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    This work is licensed under a Creative Commons Attribution-NonCommercial-ShareAlike 3.0 United States License.
    Northwest Geology Field Trips, by Dave Tucker, is licensed under a Creative Commons Attribution-Noncommercial- Share Alike 3.0 United States License. You can use what you find here, repost it with attribution to the author, "remix" it for your own purposes, but may not use it with the intent of making money off of it.

    EDUCATORS: Please feel free to use anything you find here that is useful to your mission educating people about Earth science. E-mail me if it would help to have a larger or higher-resolution version of any of the images. tuckerd at geol dot wwu dot edu

Calling citizen scientists: Cascade snow survey

Susan Dickerson-Lange (WWU alum) is working toward a PhD at the University of Washington involving snow hydrology and would like your help. Read below.


Are you planning any mountain adventures this spring and summer?  We are looking for help from outdoor enthusiasts to collect snow observations as the snowpack melts across the Pacific Northwest.

We need on-the-ground observations of snow presence in forested and open areas, and are looking for hikers, skiers, snowmobilers, and mountaineers to contribute.

Simply take geotagged photos of snow (or no snow) in adjacent forested and open areas and send them to:


…or submit written observations via an online or paper form.

For information, including about geotagging, and a short training video:


Please spread the word, and contact me if you have any questions or ideas!




Susan Dickerson-Lange

Mobile:  (253) 225-9909

Twitter:  @SDickersonLange

Ph.D. Student, University of Washington

Civil and Environmental Engineering

Mountain Hydrology Lab


Glacial Outburst Flood in Middle Fork Nooksack- May 31, 2013


The 'hihg-mud mark' from the glacial outburst flood and debris flow is 20 feet above Bob's head. Click to enlarge.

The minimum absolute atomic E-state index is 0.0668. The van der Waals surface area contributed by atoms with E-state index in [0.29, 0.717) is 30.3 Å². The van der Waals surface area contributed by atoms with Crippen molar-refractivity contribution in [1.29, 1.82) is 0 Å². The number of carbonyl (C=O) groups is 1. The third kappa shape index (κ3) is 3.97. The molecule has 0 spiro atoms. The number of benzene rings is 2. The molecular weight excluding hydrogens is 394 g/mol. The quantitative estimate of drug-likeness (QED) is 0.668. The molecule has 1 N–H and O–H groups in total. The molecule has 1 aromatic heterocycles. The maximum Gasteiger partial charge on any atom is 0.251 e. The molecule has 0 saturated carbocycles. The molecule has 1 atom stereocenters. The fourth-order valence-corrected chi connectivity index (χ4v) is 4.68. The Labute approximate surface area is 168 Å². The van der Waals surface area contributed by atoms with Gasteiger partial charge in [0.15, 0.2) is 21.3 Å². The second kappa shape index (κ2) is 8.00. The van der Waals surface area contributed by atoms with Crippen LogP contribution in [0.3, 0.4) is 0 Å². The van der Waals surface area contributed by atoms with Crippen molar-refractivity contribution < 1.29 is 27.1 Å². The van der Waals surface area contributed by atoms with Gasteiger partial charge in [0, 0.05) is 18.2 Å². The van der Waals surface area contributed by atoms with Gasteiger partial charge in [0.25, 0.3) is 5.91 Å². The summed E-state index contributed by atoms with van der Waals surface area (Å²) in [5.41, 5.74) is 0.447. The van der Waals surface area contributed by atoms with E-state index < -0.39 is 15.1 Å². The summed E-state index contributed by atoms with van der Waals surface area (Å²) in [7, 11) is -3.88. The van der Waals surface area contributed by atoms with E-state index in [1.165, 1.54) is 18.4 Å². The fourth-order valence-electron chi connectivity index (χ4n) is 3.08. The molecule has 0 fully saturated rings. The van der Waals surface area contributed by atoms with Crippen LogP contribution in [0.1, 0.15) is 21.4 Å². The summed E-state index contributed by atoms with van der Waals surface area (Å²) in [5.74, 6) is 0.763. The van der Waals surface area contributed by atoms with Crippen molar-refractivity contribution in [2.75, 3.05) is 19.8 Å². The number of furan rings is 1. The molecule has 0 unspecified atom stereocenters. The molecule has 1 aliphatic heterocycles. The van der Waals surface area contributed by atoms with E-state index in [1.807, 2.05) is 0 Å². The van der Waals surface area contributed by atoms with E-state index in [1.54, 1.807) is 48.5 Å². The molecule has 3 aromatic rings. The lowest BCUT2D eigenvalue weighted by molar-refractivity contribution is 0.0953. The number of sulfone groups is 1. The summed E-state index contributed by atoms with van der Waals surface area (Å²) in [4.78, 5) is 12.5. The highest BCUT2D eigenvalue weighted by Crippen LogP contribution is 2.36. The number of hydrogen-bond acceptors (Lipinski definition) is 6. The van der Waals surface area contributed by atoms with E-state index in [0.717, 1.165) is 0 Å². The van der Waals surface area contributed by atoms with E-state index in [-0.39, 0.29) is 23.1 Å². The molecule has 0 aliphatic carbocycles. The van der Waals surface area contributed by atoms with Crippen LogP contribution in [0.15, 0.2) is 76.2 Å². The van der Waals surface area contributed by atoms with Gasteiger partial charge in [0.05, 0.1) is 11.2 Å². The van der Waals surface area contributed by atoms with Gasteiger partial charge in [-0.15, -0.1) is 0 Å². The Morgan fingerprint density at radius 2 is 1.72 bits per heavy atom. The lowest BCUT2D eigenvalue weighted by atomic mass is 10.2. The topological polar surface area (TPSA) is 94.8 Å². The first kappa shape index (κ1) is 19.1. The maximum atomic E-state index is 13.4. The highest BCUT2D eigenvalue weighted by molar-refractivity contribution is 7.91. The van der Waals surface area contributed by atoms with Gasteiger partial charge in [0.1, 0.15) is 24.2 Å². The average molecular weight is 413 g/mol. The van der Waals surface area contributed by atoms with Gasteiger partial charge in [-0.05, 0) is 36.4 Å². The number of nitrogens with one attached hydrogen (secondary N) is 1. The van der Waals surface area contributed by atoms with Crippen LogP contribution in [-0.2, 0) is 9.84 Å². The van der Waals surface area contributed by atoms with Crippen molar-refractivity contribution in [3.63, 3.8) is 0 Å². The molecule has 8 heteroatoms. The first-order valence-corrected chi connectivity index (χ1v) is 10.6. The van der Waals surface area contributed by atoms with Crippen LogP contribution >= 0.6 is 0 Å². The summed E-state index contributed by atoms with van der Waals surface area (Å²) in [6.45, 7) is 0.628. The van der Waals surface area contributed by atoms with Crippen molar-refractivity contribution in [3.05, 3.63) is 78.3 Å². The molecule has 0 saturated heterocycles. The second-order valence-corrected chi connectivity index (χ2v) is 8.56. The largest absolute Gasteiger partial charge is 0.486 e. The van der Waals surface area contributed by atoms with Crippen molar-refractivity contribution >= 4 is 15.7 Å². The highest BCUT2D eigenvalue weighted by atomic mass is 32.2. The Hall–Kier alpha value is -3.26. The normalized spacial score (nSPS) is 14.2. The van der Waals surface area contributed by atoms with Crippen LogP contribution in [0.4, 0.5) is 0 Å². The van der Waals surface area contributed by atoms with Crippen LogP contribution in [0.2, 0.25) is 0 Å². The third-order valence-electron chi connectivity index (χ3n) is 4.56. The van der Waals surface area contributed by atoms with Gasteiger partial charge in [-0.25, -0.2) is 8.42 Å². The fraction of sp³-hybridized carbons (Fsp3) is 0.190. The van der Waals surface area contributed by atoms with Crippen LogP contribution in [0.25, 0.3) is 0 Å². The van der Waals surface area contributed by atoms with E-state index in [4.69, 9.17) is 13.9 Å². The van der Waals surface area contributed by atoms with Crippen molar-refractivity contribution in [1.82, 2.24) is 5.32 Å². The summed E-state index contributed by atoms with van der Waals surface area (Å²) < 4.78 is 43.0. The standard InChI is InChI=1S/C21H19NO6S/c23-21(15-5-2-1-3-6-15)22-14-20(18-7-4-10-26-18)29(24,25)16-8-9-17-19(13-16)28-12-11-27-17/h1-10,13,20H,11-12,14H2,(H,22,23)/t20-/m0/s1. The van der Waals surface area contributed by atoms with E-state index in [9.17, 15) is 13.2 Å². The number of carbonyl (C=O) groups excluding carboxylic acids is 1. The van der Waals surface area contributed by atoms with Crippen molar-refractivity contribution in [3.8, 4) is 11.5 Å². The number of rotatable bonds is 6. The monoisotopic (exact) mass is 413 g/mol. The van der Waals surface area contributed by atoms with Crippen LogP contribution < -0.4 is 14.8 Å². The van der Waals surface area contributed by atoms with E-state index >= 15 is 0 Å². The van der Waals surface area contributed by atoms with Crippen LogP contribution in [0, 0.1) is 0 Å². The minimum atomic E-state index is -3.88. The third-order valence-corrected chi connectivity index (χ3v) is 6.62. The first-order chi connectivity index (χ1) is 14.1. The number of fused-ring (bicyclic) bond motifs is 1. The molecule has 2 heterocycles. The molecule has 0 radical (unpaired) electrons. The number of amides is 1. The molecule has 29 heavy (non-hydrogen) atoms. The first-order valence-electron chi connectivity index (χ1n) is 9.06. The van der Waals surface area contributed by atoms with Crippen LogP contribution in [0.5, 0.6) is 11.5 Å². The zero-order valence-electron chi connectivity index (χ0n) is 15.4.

The ‘high-mud mark’ from the glacial outburst flood and debris flow is 20 feet above Bob’s head. Click to enlarge.

A large flood of sediment and water swept the upper channel of the Middle Fork Nooksack River early in the morning of Friday, May 31. Boulders up to 10′ across were pitched onto a terrace 15′ above water level, and the river channel was buried in mud. A seismometer on Mount Baker picked up the tremor of the debris flow, and the sudden increase in river volume was detected on the stream gage at Nugent’s Corner, 25 miles away, a couple of hours later. The river is still very turbid. A report with photos is posted on the Mount Baker Volcano Research Center blog:



New glacier comparison photo: Boulder Glacier, Mount Baker: 1892-2012

Hassan Basagic, a glacier researcher at Portland State University, has been making a series of comparative photos showing glacial changes in the Cascades. He came across the Loomis-Baker comparison photos taken by E.D. Welsh (1912) and John Scurlock (2012) and posted on the MBVRC website a couple of months ago. Hassan sent the photo below, showing the Boulder Glacier (left side) and Park Glacier (on the right) from 4640′ on Boulder Ridge, which extends eastward from Mount Baker between Boulder and Park Creeks. The upper photo was taken by J.E. Booen (also spelled ‘Boen’ in some documents) during the first ascent of the Boulder Glacier route by the ‘LaConnor Expedition’. Hassan’s documentation says the photo was taken in 1892, but according to John Miles’s account of this ascent in Koma Kulshan (a history of human involvement with Mount Baker), this ascent was made in 1891. Hassan’s photo was taken this past fall (2012). The retreat of the Boulder Glacier is remarkable. It is not possible to measure the length of recession, but the decrease in ice thickness is clearly many tens of meters.

Here’s a link to the earlier post showing glacier comparison photos by Alan Kearney.